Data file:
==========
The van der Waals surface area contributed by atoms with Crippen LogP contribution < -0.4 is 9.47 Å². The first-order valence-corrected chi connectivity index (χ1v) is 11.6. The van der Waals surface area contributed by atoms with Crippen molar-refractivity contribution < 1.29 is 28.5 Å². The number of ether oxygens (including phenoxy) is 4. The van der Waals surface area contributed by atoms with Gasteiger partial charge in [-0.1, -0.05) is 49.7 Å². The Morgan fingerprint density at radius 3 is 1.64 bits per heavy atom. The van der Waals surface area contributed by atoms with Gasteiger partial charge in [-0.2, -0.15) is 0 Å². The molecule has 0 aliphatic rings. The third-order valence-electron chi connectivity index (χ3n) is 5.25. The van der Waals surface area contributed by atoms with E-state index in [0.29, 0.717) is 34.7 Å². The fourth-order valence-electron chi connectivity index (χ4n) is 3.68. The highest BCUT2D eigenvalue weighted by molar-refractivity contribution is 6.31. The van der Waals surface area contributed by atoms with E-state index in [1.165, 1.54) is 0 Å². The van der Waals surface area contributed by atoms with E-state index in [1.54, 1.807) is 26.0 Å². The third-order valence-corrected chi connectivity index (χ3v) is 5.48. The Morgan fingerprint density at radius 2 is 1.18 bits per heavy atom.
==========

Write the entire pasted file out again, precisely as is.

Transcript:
The van der Waals surface area contributed by atoms with Crippen LogP contribution < -0.4 is 9.47 Å². The first-order valence-corrected chi connectivity index (χ1v) is 11.6. The van der Waals surface area contributed by atoms with Crippen molar-refractivity contribution < 1.29 is 28.5 Å². The number of ether oxygens (including phenoxy) is 4. The van der Waals surface area contributed by atoms with Gasteiger partial charge in [-0.1, -0.05) is 49.7 Å². The Morgan fingerprint density at radius 3 is 1.64 bits per heavy atom. The van der Waals surface area contributed by atoms with Gasteiger partial charge in [-0.2, -0.15) is 0 Å². The molecule has 0 aliphatic rings. The third-order valence-electron chi connectivity index (χ3n) is 5.25. The van der Waals surface area contributed by atoms with E-state index in [0.29, 0.717) is 34.7 Å². The fourth-order valence-electron chi connectivity index (χ4n) is 3.68. The highest BCUT2D eigenvalue weighted by molar-refractivity contribution is 6.31. The van der Waals surface area contributed by atoms with E-state index in [1.165, 1.54) is 0 Å². The van der Waals surface area contributed by atoms with E-state index in [1.54, 1.807) is 26.0 Å². The third-order valence-corrected chi connectivity index (χ3v) is 5.48. The Morgan fingerprint density at radius 2 is 1.18 bits per heavy atom.